(MENAFN - Arab News) Many countries have benefited from fighting extremism and terrorism, and several of these countries claim to have arrested terrorist cells. Interestingly, some governments were instrumental in certain explosions to create the impression among people that were it not for their government's intolerance of foreign immigrations, people's lives would have been less safe.
Such acts appear only in the run-up to elections, when incumbent presidents or prime ministers seek re-election. Here, Islam and Muslims help right-wing parties express their political extremism, justify their support for Israel and further complicate the bureaucratic procedure of granting visas.
A Saudi citizen expressed his dissatisfaction with the bureaucratic procedures applied by the Canadian Embassy, dubbing them "political procedures" and a "reflection of Canadian Prime Minister Stephen Harper's positions." On behalf of a number of Saudi citizens and residents in the Kingdom, he sent an e-mail to Stephen Harper accusing the Canadian Embassy of not allowing them into the embassy to get the visa application for study or tourism in Canada. He added that the applications were turned down every time, as officials demanded additional papers. He claimed they had submitted all necessary documents.
To show the seriousness of this case, they were told to buy tickets and book hotels in Canada in advance, yet when the embassy denied them the visa they endured high cancellation costs. In addition to the visa fees for each family member, they also lost a high percentage of the fees paid for colleges in Canada to get admission letters. Sometimes, it takes from 30 to 50 days to get an answer.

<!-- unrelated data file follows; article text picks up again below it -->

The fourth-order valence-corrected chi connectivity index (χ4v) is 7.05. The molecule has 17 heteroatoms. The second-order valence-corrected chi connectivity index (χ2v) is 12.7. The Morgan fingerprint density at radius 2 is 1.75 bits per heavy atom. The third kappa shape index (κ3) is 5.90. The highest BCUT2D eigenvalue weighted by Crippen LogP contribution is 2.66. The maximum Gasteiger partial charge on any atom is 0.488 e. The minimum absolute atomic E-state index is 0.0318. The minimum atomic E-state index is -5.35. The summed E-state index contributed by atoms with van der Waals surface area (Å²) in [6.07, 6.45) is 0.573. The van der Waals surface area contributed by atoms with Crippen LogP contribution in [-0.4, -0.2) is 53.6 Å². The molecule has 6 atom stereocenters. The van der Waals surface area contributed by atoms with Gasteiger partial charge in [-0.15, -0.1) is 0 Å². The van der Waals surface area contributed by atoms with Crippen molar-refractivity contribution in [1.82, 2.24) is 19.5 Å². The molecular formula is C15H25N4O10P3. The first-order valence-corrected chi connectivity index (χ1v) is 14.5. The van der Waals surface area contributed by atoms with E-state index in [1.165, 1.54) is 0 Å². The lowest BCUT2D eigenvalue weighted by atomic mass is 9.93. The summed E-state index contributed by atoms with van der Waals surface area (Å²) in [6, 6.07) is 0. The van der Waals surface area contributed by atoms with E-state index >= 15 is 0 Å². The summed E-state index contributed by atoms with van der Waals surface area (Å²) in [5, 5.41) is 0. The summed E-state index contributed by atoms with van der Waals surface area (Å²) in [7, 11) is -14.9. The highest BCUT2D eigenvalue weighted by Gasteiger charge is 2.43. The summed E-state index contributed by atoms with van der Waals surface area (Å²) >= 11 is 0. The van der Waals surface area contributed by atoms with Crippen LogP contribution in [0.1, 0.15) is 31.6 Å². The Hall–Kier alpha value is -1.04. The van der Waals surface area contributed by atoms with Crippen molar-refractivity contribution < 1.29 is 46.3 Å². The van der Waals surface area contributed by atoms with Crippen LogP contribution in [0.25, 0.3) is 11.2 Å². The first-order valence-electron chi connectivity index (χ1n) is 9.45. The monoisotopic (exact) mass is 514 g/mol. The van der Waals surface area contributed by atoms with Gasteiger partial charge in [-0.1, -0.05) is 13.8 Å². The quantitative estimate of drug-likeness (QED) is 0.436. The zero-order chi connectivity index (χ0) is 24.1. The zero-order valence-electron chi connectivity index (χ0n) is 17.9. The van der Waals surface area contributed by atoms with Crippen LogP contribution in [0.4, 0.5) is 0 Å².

In his e-mail, the Saudi citizen complained that the Canadian Embassy in Riyadh did not answer the phone. Instead, they operate an answering machine that leads nowhere.
This letter summarizes what has been going on at Canadian embassies in Riyadh and other Gulf capitals - a matter that confirms the existence of a problem. The problem could be in the diplomatic missions, in the applicants themselves, in the lack of coordination between the ministries of foreign affairs, or in the policies of Canadian Prime Minister Stephen Harper himself, as he exhibits a condescending attitude and political extremism.
For some time, I thought of Canada as an epitome of an open and tolerant country. While this is true, Stephen Harper's policy has hurt Canada's interest in relations with the Arab and Muslim world. One wonders how this could happen in a country based on investment and institutions rather than individuals. How can the Canadian policy be a reflection of this? It is worth saying here that Canadians do not criticize "Islamic extremism," but the prime minister - who has made himself a defender of Israel - does.
Stephen Harper gave an interview to Canadian broadcaster CTV, and the website of Israeli Channel Seven quoted some of the interview's excerpts. In it, Stephen Harper said he was pessimistic of what had been taking place in the wake of the Egyptian revolution and the impact of this on the security of Israel. He said that there were two forces in Egypt: those who seek democracy and those who seek power. He added that the power of the last category would be worse than that of Mubarak. Elections were considered a positive development, he said, but at the same time there was a kind of persecution of the Coptic minority. Harper mentioned that he had discussed the situation concerning Israel with the Israeli prime minister. He emphasized that peace between Israel and Egypt had great benefits for both countries.